During his visit to BYU, Sherman Irby shared some life lessons from his performing and teaching career
Called to play music since his childhood, jazz musician and celebrated saxophonist Sherman Irby has a long history of electrifying performances. During his visit to BYU with the Jazz at Lincoln Center, Irby shared some of the wisdom that he’s collected over the years in a masterclass with music students.
A prominent theme in the advice he gave to the students was to continue improving themselves and their craft. “The more you study music [and] study the masters, . . . it feeds your mind,” said Irby. “It strengthens your mind.”
The key to musical improvement, Irby told the students, is continuing to refine their skills. “Keep challenging yourself,” Irby encouraged. “Try to learn from others.”
As part of this encouragement for the music students to challenge themselves, Irby said that making time for consistent practice would be key for the young musicians to see themselves improve. “The hardest thing to do is manage your time,” said Irby, “so manage your time wisely.”
The musician counseled the students to prioritize the most important tasks first, and then take the needed time to write down their goals and interests to help themselves “figure out what is important” to them and make needed adjustments.
Irby emphasized the important creative work that jazz musicians do in the sphere of music.
“Our job as musicians—and especially as jazz musicians—is to create paintings [with our music],” said Irby.
Irby’s advice resonated with students in attendance.
“I just love hearing musicians that are so much more experienced than I am talk about how [they are] still improving,” said music education major Amber Christiansen. “There's no top to how good you can get. . . . that's a big consolation [to me].”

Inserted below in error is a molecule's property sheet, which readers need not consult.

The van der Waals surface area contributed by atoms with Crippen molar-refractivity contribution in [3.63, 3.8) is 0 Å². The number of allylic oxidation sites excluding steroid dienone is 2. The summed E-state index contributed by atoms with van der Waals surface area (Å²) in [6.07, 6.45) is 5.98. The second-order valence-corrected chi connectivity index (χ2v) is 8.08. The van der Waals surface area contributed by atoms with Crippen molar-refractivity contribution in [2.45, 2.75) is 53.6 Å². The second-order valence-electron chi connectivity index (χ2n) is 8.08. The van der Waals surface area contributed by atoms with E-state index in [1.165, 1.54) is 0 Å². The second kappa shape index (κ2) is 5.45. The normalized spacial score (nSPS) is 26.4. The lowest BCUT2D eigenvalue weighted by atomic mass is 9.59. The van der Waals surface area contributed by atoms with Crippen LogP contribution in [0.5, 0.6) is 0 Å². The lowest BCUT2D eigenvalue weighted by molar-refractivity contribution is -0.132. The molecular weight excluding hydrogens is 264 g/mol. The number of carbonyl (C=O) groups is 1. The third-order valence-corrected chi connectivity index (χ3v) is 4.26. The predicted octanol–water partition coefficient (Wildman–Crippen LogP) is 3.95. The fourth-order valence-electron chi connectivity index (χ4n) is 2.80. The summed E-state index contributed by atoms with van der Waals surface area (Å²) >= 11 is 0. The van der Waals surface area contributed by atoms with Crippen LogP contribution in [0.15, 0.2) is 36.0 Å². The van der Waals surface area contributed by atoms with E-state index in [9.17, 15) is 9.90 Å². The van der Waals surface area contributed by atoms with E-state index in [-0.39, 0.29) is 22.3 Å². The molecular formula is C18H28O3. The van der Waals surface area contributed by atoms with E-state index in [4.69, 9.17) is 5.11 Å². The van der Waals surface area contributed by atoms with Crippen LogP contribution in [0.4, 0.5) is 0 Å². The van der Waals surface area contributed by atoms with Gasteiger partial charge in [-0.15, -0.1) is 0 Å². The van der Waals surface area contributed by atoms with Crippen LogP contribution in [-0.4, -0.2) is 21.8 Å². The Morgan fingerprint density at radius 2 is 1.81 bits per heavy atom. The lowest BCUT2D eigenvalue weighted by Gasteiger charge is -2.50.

Christiansen said that one of her big takeaways from the masterclass was how she can be more aware of herself during her practice time.
“[I can] make sure that the time that I'm in a practice room is spent doing worthwhile things,” she said. “[I can be] really aware of what I'm doing and practicing instead of letting that time slip away.”
For Victoria Dixon, also a music education major, Irby’s words about painting a visual picture with music for the audience spoke to her. “I think that's really cool to imagine a visual aspect for your audience,” she said. “I think a lot of times in music we imagine it for ourselves or we think, ‘How can I get myself to sound the way that it needs to sound?’ But it's really for the audience and you want [them] to get that visual.”
Dixon said she appreciated how this change in thinking turns the focus outward from herself to others.
“It's not about me,” said Dixon. “I need to improve, yes, but I need to improve for the audience. It changes my perspective away from myself.”